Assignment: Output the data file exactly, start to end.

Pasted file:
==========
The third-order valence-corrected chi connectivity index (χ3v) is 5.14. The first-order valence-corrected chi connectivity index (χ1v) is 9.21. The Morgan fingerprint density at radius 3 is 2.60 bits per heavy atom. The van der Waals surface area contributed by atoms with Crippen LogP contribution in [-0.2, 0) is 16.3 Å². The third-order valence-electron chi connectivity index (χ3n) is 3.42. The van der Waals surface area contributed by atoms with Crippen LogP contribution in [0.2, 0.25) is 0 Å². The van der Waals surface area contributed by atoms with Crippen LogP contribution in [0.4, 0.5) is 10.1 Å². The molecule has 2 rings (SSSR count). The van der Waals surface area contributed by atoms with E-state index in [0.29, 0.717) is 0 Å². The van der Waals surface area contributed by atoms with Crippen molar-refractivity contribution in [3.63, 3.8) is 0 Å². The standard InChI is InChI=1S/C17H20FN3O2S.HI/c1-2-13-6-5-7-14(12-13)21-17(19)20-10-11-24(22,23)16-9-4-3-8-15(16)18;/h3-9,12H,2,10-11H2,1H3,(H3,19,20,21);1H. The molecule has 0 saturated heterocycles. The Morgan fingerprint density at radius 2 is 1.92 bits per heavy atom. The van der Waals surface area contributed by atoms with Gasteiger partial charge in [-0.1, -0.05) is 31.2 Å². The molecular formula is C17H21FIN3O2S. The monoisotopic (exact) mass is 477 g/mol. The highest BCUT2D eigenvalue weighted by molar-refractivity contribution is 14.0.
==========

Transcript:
The third-order valence-corrected chi connectivity index (χ3v) is 5.14. The first-order valence-corrected chi connectivity index (χ1v) is 9.21. The Morgan fingerprint density at radius 3 is 2.60 bits per heavy atom. The van der Waals surface area contributed by atoms with Crippen LogP contribution in [-0.2, 0) is 16.3 Å². The third-order valence-electron chi connectivity index (χ3n) is 3.42. The van der Waals surface area contributed by atoms with Crippen LogP contribution in [0.2, 0.25) is 0 Å². The van der Waals surface area contributed by atoms with Crippen LogP contribution in [0.4, 0.5) is 10.1 Å². The molecule has 2 rings (SSSR count). The van der Waals surface area contributed by atoms with E-state index in [0.29, 0.717) is 0 Å². The van der Waals surface area contributed by atoms with Crippen molar-refractivity contribution in [3.63, 3.8) is 0 Å². The standard InChI is InChI=1S/C17H20FN3O2S.HI/c1-2-13-6-5-7-14(12-13)21-17(19)20-10-11-24(22,23)16-9-4-3-8-15(16)18;/h3-9,12H,2,10-11H2,1H3,(H3,19,20,21);1H. The molecule has 0 saturated heterocycles. The Morgan fingerprint density at radius 2 is 1.92 bits per heavy atom. The van der Waals surface area contributed by atoms with Gasteiger partial charge in [-0.1, -0.05) is 31.2 Å². The molecular formula is C17H21FIN3O2S. The monoisotopic (exact) mass is 477 g/mol. The highest BCUT2D eigenvalue weighted by molar-refractivity contribution is 14.0.